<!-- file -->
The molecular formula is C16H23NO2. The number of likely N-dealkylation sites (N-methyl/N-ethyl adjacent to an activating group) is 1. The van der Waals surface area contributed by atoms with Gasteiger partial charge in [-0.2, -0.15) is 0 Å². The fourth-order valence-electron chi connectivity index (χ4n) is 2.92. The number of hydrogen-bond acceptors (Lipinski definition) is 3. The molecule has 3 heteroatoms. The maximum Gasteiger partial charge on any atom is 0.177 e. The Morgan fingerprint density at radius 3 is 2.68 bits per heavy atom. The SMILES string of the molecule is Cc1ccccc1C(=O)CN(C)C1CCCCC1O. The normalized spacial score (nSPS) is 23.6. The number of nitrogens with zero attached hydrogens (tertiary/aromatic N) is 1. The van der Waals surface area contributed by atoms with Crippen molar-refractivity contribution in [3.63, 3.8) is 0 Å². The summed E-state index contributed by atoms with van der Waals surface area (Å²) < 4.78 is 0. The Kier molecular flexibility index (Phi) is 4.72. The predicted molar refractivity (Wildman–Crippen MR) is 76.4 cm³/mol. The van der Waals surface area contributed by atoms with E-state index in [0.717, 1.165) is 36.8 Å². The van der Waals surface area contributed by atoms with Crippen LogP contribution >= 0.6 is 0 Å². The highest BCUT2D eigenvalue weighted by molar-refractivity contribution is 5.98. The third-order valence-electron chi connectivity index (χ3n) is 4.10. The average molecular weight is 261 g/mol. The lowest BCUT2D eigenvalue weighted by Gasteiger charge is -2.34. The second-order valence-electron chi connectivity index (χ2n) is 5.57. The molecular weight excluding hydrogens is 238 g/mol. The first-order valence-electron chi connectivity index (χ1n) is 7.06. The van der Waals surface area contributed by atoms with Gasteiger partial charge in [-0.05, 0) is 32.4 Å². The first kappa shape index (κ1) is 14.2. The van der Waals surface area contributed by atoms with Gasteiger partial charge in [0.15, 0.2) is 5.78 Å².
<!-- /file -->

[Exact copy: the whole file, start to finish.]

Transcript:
The molecular formula is C16H23NO2. The number of likely N-dealkylation sites (N-methyl/N-ethyl adjacent to an activating group) is 1. The van der Waals surface area contributed by atoms with Gasteiger partial charge in [-0.2, -0.15) is 0 Å². The fourth-order valence-electron chi connectivity index (χ4n) is 2.92. The number of hydrogen-bond acceptors (Lipinski definition) is 3. The molecule has 3 heteroatoms. The maximum Gasteiger partial charge on any atom is 0.177 e. The Morgan fingerprint density at radius 3 is 2.68 bits per heavy atom. The SMILES string of the molecule is Cc1ccccc1C(=O)CN(C)C1CCCCC1O. The normalized spacial score (nSPS) is 23.6. The number of nitrogens with zero attached hydrogens (tertiary/aromatic N) is 1. The van der Waals surface area contributed by atoms with Crippen molar-refractivity contribution in [3.63, 3.8) is 0 Å². The summed E-state index contributed by atoms with van der Waals surface area (Å²) < 4.78 is 0. The Kier molecular flexibility index (Phi) is 4.72. The predicted molar refractivity (Wildman–Crippen MR) is 76.4 cm³/mol. The van der Waals surface area contributed by atoms with E-state index in [0.717, 1.165) is 36.8 Å². The van der Waals surface area contributed by atoms with Crippen LogP contribution >= 0.6 is 0 Å². The highest BCUT2D eigenvalue weighted by molar-refractivity contribution is 5.98. The third-order valence-electron chi connectivity index (χ3n) is 4.10. The average molecular weight is 261 g/mol. The lowest BCUT2D eigenvalue weighted by Gasteiger charge is -2.34. The second-order valence-electron chi connectivity index (χ2n) is 5.57. The molecular weight excluding hydrogens is 238 g/mol. The first-order valence-electron chi connectivity index (χ1n) is 7.06. The van der Waals surface area contributed by atoms with Gasteiger partial charge in [-0.05, 0) is 32.4 Å². The first kappa shape index (κ1) is 14.2. The van der Waals surface area contributed by atoms with Gasteiger partial charge in [0.15, 0.2) is 5.78 Å².